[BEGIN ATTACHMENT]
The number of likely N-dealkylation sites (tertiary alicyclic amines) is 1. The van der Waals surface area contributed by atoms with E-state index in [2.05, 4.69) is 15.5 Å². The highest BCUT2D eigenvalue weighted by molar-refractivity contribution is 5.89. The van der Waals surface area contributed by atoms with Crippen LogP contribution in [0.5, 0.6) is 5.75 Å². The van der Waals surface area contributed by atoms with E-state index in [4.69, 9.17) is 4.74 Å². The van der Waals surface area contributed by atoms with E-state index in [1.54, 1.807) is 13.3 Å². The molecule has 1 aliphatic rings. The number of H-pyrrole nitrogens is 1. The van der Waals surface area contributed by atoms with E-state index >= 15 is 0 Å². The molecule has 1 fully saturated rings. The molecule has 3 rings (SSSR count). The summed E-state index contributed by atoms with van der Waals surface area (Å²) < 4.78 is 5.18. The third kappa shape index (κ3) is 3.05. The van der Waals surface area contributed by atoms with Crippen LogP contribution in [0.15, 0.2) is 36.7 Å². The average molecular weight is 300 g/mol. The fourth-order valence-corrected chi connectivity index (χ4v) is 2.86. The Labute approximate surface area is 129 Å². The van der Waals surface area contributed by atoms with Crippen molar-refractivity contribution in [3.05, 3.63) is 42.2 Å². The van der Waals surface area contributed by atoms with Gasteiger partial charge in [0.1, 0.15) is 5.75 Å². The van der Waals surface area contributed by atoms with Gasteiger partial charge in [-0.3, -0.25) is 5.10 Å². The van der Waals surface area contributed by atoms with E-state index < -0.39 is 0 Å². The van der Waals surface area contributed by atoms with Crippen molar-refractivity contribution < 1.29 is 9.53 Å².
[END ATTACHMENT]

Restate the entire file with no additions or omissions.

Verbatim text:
The number of likely N-dealkylation sites (tertiary alicyclic amines) is 1. The van der Waals surface area contributed by atoms with E-state index in [2.05, 4.69) is 15.5 Å². The highest BCUT2D eigenvalue weighted by molar-refractivity contribution is 5.89. The van der Waals surface area contributed by atoms with Crippen LogP contribution in [0.5, 0.6) is 5.75 Å². The van der Waals surface area contributed by atoms with E-state index in [4.69, 9.17) is 4.74 Å². The van der Waals surface area contributed by atoms with E-state index in [1.54, 1.807) is 13.3 Å². The molecule has 1 aliphatic rings. The number of H-pyrrole nitrogens is 1. The van der Waals surface area contributed by atoms with E-state index >= 15 is 0 Å². The molecule has 1 fully saturated rings. The molecule has 3 rings (SSSR count). The summed E-state index contributed by atoms with van der Waals surface area (Å²) < 4.78 is 5.18. The third kappa shape index (κ3) is 3.05. The van der Waals surface area contributed by atoms with Crippen LogP contribution in [0.15, 0.2) is 36.7 Å². The average molecular weight is 300 g/mol. The fourth-order valence-corrected chi connectivity index (χ4v) is 2.86. The Labute approximate surface area is 129 Å². The van der Waals surface area contributed by atoms with Crippen molar-refractivity contribution in [3.05, 3.63) is 42.2 Å². The van der Waals surface area contributed by atoms with Gasteiger partial charge in [0.1, 0.15) is 5.75 Å². The van der Waals surface area contributed by atoms with Gasteiger partial charge in [-0.3, -0.25) is 5.10 Å². The van der Waals surface area contributed by atoms with E-state index < -0.39 is 0 Å². The van der Waals surface area contributed by atoms with Crippen molar-refractivity contribution < 1.29 is 9.53 Å².